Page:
Cerling et al report in Nature on the results of a survey of modern soil carbon isotope profiles from East Africa. They compare the modern results to a very large sample of fossil soil (paleosol) samples from the Awash valley and the Omo Turkana basins. These two valleys in Ethiopia collectively sample approximately the last 6.5 million years of human evolution. Their results indicate that open environments (not forests) have dominated these two valleys over much of the course of the last 6.5 million years. This study is also part of the ongoing debate over the paleoenvironment of Aramis, the site from which Ardipithicus ramidus is best known. Tim White and the Ardi crew argue that the Aramis site was heavily wooded and, further, that Ardi puts the coffin nail in the savanna hypothesis. Cerling et al. replied, arguing that the Aramis isotope evidence indicated more open environs than White and colleagues claimed. This most recent paper provides evidence consistent with the interpretation that the Aramis site was pretty open, even more open than later A. afarensis sites.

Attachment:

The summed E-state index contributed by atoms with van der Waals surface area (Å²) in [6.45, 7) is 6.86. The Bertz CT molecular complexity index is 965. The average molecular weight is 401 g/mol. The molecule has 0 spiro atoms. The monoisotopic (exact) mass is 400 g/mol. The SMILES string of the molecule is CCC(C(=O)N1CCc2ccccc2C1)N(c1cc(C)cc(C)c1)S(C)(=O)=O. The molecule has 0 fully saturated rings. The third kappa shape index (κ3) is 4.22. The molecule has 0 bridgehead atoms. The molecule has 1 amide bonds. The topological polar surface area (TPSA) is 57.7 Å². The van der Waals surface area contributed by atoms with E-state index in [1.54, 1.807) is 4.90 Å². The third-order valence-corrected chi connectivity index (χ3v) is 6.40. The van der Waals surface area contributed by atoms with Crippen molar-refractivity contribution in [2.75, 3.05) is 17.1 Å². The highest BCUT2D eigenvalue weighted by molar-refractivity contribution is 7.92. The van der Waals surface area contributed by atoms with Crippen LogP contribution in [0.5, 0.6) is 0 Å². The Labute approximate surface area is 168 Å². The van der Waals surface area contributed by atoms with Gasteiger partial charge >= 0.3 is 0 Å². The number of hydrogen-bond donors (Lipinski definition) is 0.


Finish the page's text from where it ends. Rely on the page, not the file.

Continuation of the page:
|Relationship between δ13C values and fraction of woody cover|
The most interesting part of this study for me is their "paleo-shade proxy", which is essentially a continuous variable based on the relationship that they demonstrate between soil δ13C values and the percentage of the ground that is covered by woody cover. This sounds really promising as a way to quantify aspects of habitat openness versus closedness, moving beyond the frustrating and rather vague habitat classification schemes (open woodland, shrubland, grassland etc.) used in many other studies.